• Give to a charitable organization. While you can certainly recycle old printers, it’s never a bad idea to help out organizations in need. If the printers still work, many organizations – schools, recreation centers, community organizations, thrift shops, charities and nonprofits – will be happy to take them and put them to good use. Meanwhile, you’ll build a good brand reputation within the community.
  • Find an electronics outreach program. You can also donate old printers to organizations specializing in electronics outreach for those in need. For instance, the World Computer Exchange provides electronics – such as computers and peripherals – to developing countries. A list of currently needed items is available on its website.
  • See if your manufacturer has a repurposing program. Some manufacturers work with organizations to recycle and repurpose electronics, including printers. One such manufacturer is Dell. The Dell Reconnect program, in partnership with Goodwill, lets you drop off your printers at any Goodwill location, and they’ll take care of the rest.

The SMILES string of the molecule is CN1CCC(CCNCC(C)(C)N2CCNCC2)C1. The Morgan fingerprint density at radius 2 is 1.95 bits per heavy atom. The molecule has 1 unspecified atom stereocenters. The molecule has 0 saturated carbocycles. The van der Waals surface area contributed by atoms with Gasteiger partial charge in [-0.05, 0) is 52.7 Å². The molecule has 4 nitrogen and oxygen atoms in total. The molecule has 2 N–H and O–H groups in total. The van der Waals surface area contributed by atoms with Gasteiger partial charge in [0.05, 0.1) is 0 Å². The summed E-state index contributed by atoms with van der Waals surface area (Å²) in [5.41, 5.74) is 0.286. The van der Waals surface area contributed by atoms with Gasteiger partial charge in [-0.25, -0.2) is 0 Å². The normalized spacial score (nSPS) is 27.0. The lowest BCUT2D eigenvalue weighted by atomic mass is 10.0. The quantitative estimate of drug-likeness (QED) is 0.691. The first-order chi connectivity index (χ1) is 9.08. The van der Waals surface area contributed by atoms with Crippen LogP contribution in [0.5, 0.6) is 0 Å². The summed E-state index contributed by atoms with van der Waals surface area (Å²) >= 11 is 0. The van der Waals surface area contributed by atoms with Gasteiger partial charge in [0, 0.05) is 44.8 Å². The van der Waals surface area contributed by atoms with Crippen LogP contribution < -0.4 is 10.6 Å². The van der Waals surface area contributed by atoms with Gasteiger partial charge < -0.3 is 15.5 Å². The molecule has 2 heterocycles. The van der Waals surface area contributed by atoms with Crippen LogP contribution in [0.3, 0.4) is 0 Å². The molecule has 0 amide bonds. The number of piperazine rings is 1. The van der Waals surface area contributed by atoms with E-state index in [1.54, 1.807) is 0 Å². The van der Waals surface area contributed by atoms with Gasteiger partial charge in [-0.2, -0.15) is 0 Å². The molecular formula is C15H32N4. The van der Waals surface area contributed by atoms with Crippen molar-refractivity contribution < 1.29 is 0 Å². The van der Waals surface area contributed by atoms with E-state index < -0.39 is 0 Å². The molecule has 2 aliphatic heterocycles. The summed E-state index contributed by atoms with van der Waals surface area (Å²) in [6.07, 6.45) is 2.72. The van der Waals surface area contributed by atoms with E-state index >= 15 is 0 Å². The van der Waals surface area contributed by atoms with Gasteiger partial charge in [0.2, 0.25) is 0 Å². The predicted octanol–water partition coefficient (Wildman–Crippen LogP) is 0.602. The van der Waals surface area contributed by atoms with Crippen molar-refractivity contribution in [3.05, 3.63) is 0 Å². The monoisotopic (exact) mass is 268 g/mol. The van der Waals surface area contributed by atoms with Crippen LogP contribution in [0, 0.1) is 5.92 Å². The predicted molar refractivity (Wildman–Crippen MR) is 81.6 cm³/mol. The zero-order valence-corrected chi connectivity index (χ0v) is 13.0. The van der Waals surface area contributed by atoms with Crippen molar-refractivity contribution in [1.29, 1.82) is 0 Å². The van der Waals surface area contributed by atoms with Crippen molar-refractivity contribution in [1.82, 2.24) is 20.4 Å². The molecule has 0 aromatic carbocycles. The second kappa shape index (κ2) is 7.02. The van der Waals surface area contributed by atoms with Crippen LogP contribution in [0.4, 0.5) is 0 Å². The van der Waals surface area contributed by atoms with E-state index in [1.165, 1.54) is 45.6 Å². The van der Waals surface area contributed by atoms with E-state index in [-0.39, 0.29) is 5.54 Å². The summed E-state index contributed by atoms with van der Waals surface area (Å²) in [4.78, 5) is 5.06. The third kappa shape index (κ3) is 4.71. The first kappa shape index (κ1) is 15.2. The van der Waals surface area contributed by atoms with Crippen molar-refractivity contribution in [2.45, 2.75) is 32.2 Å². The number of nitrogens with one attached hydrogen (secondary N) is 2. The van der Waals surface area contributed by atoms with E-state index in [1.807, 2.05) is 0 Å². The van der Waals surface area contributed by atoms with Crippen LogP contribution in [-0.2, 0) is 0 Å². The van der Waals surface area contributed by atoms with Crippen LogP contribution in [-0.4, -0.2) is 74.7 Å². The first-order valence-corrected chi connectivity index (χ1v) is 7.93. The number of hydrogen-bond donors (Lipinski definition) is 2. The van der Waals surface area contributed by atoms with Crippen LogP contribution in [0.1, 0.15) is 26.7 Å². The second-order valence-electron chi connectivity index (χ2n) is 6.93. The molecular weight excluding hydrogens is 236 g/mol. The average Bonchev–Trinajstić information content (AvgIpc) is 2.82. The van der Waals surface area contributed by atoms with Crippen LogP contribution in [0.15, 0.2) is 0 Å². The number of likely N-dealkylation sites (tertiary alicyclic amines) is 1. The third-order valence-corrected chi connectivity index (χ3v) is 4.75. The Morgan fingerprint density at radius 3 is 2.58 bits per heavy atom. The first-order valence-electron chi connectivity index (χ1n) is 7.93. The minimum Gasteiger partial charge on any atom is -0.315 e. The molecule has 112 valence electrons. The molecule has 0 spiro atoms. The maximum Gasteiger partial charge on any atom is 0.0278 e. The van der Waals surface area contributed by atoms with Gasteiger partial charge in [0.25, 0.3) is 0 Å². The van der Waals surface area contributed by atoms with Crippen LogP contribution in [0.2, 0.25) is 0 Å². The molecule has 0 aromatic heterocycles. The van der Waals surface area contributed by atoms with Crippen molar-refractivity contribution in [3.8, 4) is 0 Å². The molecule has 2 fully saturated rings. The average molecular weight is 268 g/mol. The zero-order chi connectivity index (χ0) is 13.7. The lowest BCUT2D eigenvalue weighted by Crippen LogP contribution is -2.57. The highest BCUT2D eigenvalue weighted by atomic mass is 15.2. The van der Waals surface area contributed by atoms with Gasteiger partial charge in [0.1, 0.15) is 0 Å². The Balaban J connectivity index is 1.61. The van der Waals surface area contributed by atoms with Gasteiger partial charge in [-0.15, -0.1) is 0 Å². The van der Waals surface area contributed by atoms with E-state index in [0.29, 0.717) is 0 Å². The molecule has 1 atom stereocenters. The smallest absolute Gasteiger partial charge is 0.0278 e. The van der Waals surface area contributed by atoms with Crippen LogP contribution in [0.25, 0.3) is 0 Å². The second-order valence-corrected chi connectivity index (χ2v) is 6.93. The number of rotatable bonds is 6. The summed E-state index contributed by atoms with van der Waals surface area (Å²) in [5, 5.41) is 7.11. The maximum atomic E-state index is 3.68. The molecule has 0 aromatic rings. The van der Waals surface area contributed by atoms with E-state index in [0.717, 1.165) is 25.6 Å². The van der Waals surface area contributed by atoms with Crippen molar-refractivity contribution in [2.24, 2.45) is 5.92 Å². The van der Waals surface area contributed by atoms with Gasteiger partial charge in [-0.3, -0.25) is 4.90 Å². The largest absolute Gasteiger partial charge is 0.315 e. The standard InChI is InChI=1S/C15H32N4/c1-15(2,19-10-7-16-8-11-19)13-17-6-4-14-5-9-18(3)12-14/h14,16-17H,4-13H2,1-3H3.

• Let a nonprofit sell your old printers. Even if your printers don’t work, you can still donate them. Many charities and organizations can sell nonworking electronics for cash or trade them in for gift cards. 

In addition to your printers, consider donating old computers, computer monitors, and other unwanted electronic items that might benefit organizations in need of some tech.

Did you know?Did you know? If you donate your old printers to qualified charities, you may receive reduced business tax liability due to charitable giving rules. Check with the IRS to be sure your donation qualifies.

3. Sell your old printers.

If they’re in good condition, there are several ways to turn those old printers into cash. Here are some places where you can sell used printers.

  • Printers Jack: At Printers Jack, you can get a quote, ship the printer, and get paid by check or via PayPal. 
  • SellYourPrinters.com: The SellYourPrinters.com service is similar to Printers Jack, but it specializes in refurbishing laser and dot-matrix printers from IT departments.